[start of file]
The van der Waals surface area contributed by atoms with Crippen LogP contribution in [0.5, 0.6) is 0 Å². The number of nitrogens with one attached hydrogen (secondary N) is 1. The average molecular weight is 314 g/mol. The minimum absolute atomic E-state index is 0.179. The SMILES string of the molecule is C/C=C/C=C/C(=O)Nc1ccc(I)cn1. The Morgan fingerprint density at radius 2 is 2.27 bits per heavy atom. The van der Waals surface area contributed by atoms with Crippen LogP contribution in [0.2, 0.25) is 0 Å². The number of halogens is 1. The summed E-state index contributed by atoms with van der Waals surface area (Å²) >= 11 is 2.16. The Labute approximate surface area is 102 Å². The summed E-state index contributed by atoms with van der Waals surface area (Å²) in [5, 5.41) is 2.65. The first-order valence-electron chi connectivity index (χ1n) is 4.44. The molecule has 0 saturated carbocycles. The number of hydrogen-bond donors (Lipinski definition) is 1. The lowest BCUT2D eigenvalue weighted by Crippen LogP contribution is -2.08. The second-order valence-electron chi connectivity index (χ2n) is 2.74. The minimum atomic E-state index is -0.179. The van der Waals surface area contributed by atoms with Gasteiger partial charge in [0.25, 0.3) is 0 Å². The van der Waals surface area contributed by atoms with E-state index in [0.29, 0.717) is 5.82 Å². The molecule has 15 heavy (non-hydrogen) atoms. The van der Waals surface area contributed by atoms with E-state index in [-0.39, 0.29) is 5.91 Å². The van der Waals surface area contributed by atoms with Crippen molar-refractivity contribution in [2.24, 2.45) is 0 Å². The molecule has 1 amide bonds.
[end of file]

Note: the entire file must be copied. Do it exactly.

The van der Waals surface area contributed by atoms with Crippen LogP contribution in [0.5, 0.6) is 0 Å². The number of nitrogens with one attached hydrogen (secondary N) is 1. The average molecular weight is 314 g/mol. The minimum absolute atomic E-state index is 0.179. The SMILES string of the molecule is C/C=C/C=C/C(=O)Nc1ccc(I)cn1. The Morgan fingerprint density at radius 2 is 2.27 bits per heavy atom. The van der Waals surface area contributed by atoms with Crippen LogP contribution in [0.2, 0.25) is 0 Å². The number of halogens is 1. The summed E-state index contributed by atoms with van der Waals surface area (Å²) >= 11 is 2.16. The Labute approximate surface area is 102 Å². The summed E-state index contributed by atoms with van der Waals surface area (Å²) in [5, 5.41) is 2.65. The first-order valence-electron chi connectivity index (χ1n) is 4.44. The molecule has 0 saturated carbocycles. The number of hydrogen-bond donors (Lipinski definition) is 1. The lowest BCUT2D eigenvalue weighted by Crippen LogP contribution is -2.08. The second-order valence-electron chi connectivity index (χ2n) is 2.74. The minimum atomic E-state index is -0.179. The van der Waals surface area contributed by atoms with Gasteiger partial charge in [0.25, 0.3) is 0 Å². The van der Waals surface area contributed by atoms with E-state index in [0.29, 0.717) is 5.82 Å². The molecule has 15 heavy (non-hydrogen) atoms. The van der Waals surface area contributed by atoms with E-state index in [-0.39, 0.29) is 5.91 Å². The van der Waals surface area contributed by atoms with Crippen molar-refractivity contribution in [2.24, 2.45) is 0 Å². The molecule has 1 amide bonds.